Japan: History of Japan: The Most Important People, Places and Events in Japanese History. From Japanese Art to Modern Manga. From Asian Wars to Modern Superpower by Rui Kanda

Skimming through is not a good idea as each sentence is full of data and missing out on any of it breaks the flow of an otherwise methodical narrative.

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Title: Japan: History of Japan: The Most Important People, Places and Events in Japanese History. From Japanese Art to Modern Manga. From Asian Wars to Modern Superpower

Author: Rui Kanda

Publisher: Lean Stone Publishing

Date of Publication: 15 June 2017

Genre: Self- Help

Rating: 3/5

In this crisp guide Rui Kanda provides some vital information and clarifies misconceptions about the land of anime, geishas and samurais.

This short handbook elucidates in a chronological order the main events that have transformed Japan into the superpower that it is today. The book begins by elaborating about the three dynasties of the ancient period namely Jomon, Yaoyi and Kofun. It may come as a surprise but Japan has been subjected to numerous waves of Chinese and Korean immigrants. The ‘Shinto’ religion gave way to Buddhism as Japan entered into the Asuka period. Slowly but steadily Japan has been able to constitutionalise its tradition and culture. It has seen the rise of Samurais that have served as brand ambassadors of Japanese culture worldwide. Like the Samurais, Japan has become famous for its strength and meditative dedication. The book traces each period of Classical and modern Japan to the tee.

Each of the chapters end with Fun Facts and Questionnaires. Further Misconceptions are clarified in curt bullet points. Kanda mentions the foundation of the modern Japanese nation as a clash of various contradictory clans. Gory wars ripped apart the country but in turn aided in spreading Zen Buddhism. It is interesting to know the various formations and groupings that the clans made in their fierce combat against their opponents. The author uses interesting parallels between ninjas and Persian Hashshashin(s) to explain the similarities and differences which provides a better picture of the whole culture.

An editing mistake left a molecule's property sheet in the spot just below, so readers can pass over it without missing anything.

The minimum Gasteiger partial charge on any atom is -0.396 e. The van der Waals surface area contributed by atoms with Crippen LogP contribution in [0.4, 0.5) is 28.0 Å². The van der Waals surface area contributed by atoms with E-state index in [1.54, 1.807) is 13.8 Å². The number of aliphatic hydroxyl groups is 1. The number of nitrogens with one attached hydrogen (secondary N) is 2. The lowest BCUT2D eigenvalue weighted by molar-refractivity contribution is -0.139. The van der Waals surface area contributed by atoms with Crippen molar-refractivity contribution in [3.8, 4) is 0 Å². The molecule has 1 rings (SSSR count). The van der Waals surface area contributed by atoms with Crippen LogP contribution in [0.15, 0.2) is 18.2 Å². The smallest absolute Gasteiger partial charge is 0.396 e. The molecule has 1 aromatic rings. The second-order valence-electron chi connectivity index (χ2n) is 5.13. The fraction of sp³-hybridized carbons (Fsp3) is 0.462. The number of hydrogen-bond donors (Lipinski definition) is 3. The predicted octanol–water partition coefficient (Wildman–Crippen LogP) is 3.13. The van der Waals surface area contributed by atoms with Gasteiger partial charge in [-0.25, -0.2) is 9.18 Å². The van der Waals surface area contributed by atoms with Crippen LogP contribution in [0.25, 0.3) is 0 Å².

Though the book is loaded with information it can tend to being tedious and monotonous. Readers may find it difficult to process so much information at one time. It is easy to read but takes quite some patience especially for those who are already unfamiliar with Japanese terminology.  Skimming through is not a good idea as each sentence is full of data and missing out on any of it breaks the flow of an otherwise methodical narrative. If the Choice Were Yours section makes one think differently about the flow of historical events and makes the reader place himself in history regardless of whether he’s Japanese or of some other nationality. Many may find the book too bland and factual. All throughout there is little description, commentary or the author’s added viewpoints.

Despite the challenges of feudalism, imperialism, the effects of WWII and constant threats of natural calamities, Japan has stood through all hurdles and become a global superpower. It is this perseverance in the face of odds and resilience to difficulties that gives Japan the sense of high dignity which is commendable and worth replicating. The book is a good one time read for those who may be planning a trip to Japan or for those who’re hoping to ace a quiz on Japanese history.

Click the book cover to grab your copy. Happy Reading!

Author: Tee Wai

Tee Wai is an avid reader, a book reviewer and an aspiring writer. Follow the blog for some exciting updates!

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